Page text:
After the jump, a recap of last night’s softball game against Esquire.
Team |1|2|3|4|5|6|7| Total
ESQ |0|1|1|0|0|0|0| 2
TPR |5|3|0|0|3|0|x| 11
There are moments in the history of every truly great sports team in which the din and clamor of past failure and petty distractions are suddenly quieted and the many struggling individuals become united as one, playing the game as it was meant to be played. I was a witness to such a state of grace on Tuesday night at Dyn-o-Mite Field. That night, we proved that even Man at His Best can’t stop the women and men of the Paris Review softball team when we’re operating at our highest level. The Parisians played like a team inspired, devastating the good folk at Esquire 11 to 2.
Esquire was talking trash before the game, but fell strangely silent once our new ace, Stephen “Oil Can” Hiltner, delivered back-to-back shutout innings to start the game. The Paris Review bats, however, were anything but mute, as pretty much the entire lineup got on base in the first. Pashman started things off with his customary no-apologies early-inning home run, then Hiltner followed up with a three-run shot. Two rookies teamed up to give us our fifth run that inning, when Jimmy “James J. Walker” Williams scored on a single by Dan “Double Play” Malkoun. The team took its foot off the accelerator a little bit after the first inning—no one wanted a blowout—but we still managed to see Devin “Mac Foundation” McIntyre, Robin “Calliope” Creswell, and a host of others across the plate in the later innings.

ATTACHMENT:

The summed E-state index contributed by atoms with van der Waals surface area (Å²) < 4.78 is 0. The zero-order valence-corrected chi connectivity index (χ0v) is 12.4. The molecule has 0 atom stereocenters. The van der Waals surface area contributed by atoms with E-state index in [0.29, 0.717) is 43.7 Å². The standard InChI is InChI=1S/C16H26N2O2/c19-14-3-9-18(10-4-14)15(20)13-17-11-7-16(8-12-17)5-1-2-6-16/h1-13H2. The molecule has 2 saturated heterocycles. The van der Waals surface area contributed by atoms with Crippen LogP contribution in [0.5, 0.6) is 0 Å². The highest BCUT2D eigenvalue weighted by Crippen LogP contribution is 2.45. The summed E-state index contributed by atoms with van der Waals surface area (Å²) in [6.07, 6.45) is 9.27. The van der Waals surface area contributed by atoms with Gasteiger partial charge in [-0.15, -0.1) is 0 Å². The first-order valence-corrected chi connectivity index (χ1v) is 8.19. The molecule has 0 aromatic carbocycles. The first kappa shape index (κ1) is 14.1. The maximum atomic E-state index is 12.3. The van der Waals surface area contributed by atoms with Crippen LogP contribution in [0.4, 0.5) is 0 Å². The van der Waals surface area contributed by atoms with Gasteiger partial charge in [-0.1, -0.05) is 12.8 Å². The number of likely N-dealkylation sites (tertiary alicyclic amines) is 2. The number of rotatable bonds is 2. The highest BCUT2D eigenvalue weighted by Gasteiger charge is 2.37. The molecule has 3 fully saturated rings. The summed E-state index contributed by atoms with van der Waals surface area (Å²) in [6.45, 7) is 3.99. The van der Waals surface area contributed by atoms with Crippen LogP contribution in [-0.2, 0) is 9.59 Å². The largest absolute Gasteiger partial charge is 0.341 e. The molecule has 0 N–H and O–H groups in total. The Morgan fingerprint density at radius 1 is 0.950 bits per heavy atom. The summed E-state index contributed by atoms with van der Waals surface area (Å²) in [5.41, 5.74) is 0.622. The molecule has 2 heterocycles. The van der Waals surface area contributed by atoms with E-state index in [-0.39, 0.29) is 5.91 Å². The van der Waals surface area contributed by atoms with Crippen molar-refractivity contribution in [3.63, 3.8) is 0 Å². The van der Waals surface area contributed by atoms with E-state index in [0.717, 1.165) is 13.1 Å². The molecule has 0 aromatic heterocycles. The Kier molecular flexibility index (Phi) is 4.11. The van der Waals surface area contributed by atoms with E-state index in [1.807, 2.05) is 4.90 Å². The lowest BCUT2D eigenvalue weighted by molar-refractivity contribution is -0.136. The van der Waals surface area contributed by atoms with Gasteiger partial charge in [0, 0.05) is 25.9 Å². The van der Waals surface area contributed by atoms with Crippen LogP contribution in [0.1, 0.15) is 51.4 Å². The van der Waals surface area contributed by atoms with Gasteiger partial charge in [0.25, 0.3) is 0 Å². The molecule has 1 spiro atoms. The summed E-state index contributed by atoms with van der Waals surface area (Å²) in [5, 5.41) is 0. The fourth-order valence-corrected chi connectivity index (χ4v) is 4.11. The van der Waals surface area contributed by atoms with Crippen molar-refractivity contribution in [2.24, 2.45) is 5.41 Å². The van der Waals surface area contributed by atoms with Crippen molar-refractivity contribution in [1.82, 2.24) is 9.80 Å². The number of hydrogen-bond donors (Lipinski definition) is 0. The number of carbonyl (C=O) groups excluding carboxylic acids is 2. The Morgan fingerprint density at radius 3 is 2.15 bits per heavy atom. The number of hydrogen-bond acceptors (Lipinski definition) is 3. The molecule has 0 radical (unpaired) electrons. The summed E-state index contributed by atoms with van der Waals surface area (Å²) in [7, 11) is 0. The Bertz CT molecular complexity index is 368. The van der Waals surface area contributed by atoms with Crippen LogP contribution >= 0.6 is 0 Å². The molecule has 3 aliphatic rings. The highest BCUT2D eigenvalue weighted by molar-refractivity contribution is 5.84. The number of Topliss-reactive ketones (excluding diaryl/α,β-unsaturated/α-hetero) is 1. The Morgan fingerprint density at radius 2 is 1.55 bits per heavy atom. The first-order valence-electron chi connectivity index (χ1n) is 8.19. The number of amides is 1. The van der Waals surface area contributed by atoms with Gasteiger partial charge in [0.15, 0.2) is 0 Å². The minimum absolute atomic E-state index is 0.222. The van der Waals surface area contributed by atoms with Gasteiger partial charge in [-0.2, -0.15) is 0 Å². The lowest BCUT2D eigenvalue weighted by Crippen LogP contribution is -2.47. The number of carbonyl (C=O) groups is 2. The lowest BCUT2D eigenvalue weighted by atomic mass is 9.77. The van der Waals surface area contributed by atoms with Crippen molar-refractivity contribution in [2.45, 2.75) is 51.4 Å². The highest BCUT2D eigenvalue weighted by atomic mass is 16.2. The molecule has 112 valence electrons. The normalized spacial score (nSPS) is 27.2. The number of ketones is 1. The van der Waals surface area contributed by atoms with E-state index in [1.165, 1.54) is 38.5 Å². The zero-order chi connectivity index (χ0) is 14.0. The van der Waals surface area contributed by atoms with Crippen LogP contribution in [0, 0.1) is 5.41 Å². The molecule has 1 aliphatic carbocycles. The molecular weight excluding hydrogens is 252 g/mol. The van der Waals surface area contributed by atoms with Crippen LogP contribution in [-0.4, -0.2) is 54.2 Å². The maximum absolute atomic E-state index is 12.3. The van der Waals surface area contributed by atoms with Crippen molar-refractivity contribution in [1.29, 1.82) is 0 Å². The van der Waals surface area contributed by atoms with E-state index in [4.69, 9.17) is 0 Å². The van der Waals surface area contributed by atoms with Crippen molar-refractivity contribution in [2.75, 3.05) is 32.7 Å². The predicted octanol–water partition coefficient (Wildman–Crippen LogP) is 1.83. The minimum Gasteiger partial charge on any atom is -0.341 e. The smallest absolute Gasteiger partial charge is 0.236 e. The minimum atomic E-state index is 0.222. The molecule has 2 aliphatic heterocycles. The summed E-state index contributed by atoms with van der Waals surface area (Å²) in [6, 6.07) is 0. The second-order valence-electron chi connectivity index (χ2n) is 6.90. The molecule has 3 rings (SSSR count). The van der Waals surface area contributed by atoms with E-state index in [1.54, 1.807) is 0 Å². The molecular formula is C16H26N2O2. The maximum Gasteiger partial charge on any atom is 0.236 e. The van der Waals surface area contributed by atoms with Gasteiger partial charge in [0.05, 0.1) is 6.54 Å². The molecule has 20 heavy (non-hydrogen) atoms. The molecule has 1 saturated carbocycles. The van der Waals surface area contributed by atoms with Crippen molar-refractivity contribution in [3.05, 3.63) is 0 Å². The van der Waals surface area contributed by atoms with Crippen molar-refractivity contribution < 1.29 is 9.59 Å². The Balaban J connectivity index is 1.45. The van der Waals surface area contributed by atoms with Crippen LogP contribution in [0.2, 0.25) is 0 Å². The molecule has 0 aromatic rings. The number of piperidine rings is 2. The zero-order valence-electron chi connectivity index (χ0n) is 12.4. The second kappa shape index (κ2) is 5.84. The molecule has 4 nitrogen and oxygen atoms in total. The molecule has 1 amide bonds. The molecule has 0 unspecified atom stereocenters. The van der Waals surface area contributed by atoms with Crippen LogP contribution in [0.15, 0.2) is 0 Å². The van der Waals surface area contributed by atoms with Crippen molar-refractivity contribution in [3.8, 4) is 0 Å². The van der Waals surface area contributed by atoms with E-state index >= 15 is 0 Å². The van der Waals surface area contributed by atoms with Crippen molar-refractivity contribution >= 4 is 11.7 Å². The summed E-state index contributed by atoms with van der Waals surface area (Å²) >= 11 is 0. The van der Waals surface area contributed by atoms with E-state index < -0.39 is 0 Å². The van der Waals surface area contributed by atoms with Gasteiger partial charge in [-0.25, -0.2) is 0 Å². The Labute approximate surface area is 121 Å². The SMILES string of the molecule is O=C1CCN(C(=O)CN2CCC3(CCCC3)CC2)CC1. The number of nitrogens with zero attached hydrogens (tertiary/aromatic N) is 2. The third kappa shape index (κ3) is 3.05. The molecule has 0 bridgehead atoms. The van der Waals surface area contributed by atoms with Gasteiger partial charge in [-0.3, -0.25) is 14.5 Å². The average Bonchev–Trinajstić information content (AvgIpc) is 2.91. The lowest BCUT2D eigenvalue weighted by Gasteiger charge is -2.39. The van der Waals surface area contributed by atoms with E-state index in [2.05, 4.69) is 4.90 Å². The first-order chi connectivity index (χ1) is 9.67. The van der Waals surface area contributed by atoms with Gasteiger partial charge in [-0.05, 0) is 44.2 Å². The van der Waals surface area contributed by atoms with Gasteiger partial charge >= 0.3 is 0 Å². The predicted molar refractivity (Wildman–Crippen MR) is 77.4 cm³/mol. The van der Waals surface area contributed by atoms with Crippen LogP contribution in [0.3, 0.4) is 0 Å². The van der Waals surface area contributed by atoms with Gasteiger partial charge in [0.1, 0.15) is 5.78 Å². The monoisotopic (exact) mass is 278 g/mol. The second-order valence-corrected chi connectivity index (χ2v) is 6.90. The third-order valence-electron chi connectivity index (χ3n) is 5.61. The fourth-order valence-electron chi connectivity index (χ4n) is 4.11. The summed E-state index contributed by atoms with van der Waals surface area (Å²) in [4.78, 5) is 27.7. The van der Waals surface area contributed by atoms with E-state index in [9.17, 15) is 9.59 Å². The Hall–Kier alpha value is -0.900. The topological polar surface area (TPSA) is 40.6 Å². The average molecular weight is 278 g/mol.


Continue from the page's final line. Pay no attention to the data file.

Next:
But the real story was the Paris Review defense, which came together in a way that we haven’t seen since the storied undefeated season under captain Nat Rich way back in 2009. We had jumping catches, laserlike throws, and not one but two double plays, our first of the season (5–4–3 and 1–3, for those of you keeping score at home). I’d go on, but, like dancing about architecture (a Mia Hamm bon mot, I believe), it’s difficult to write convincingly about such physical mastery. Perhaps I’ll simply let the row of zeroes in the ESQ column do the talking.
Although Esquire was not above whimpering in self-pity from the recesses of their Twitter lair (for the record, the scorekeeping was done inside a copy of A Fan’s Notes only because your faithful captain left his clipboard at the office), at the bar afterward, having escaped the hot agony of the game, they were champions of good cheer.